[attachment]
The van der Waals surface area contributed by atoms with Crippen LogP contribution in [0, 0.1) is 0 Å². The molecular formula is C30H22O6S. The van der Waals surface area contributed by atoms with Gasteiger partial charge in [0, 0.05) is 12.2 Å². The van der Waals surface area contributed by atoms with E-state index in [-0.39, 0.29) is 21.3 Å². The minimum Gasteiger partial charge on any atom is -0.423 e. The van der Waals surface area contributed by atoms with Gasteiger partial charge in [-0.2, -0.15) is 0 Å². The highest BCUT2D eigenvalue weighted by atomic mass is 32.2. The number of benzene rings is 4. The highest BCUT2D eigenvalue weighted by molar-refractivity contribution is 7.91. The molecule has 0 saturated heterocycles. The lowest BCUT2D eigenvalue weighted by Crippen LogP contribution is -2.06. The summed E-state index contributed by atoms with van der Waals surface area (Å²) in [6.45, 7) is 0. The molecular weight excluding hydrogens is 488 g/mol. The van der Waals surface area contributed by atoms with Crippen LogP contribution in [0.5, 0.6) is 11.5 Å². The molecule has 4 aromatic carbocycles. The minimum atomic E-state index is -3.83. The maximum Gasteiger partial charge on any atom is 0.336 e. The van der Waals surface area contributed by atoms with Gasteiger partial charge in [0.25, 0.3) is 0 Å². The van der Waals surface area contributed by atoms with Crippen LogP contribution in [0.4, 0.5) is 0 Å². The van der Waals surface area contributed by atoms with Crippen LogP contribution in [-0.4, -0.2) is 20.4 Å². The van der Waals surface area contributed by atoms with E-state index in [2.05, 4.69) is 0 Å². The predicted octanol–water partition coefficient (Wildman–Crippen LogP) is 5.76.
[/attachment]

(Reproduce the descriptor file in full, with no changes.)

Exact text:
The van der Waals surface area contributed by atoms with Crippen LogP contribution in [0, 0.1) is 0 Å². The molecular formula is C30H22O6S. The van der Waals surface area contributed by atoms with Gasteiger partial charge in [0, 0.05) is 12.2 Å². The van der Waals surface area contributed by atoms with E-state index in [-0.39, 0.29) is 21.3 Å². The minimum Gasteiger partial charge on any atom is -0.423 e. The van der Waals surface area contributed by atoms with Gasteiger partial charge in [-0.2, -0.15) is 0 Å². The highest BCUT2D eigenvalue weighted by atomic mass is 32.2. The number of benzene rings is 4. The highest BCUT2D eigenvalue weighted by molar-refractivity contribution is 7.91. The molecule has 0 saturated heterocycles. The lowest BCUT2D eigenvalue weighted by Crippen LogP contribution is -2.06. The summed E-state index contributed by atoms with van der Waals surface area (Å²) in [6.45, 7) is 0. The molecular weight excluding hydrogens is 488 g/mol. The van der Waals surface area contributed by atoms with Crippen LogP contribution in [0.5, 0.6) is 11.5 Å². The molecule has 4 aromatic carbocycles. The minimum atomic E-state index is -3.83. The maximum Gasteiger partial charge on any atom is 0.336 e. The van der Waals surface area contributed by atoms with Gasteiger partial charge in [0.25, 0.3) is 0 Å². The van der Waals surface area contributed by atoms with Crippen LogP contribution in [0.4, 0.5) is 0 Å². The van der Waals surface area contributed by atoms with Crippen LogP contribution in [-0.4, -0.2) is 20.4 Å². The van der Waals surface area contributed by atoms with E-state index in [2.05, 4.69) is 0 Å². The predicted octanol–water partition coefficient (Wildman–Crippen LogP) is 5.76.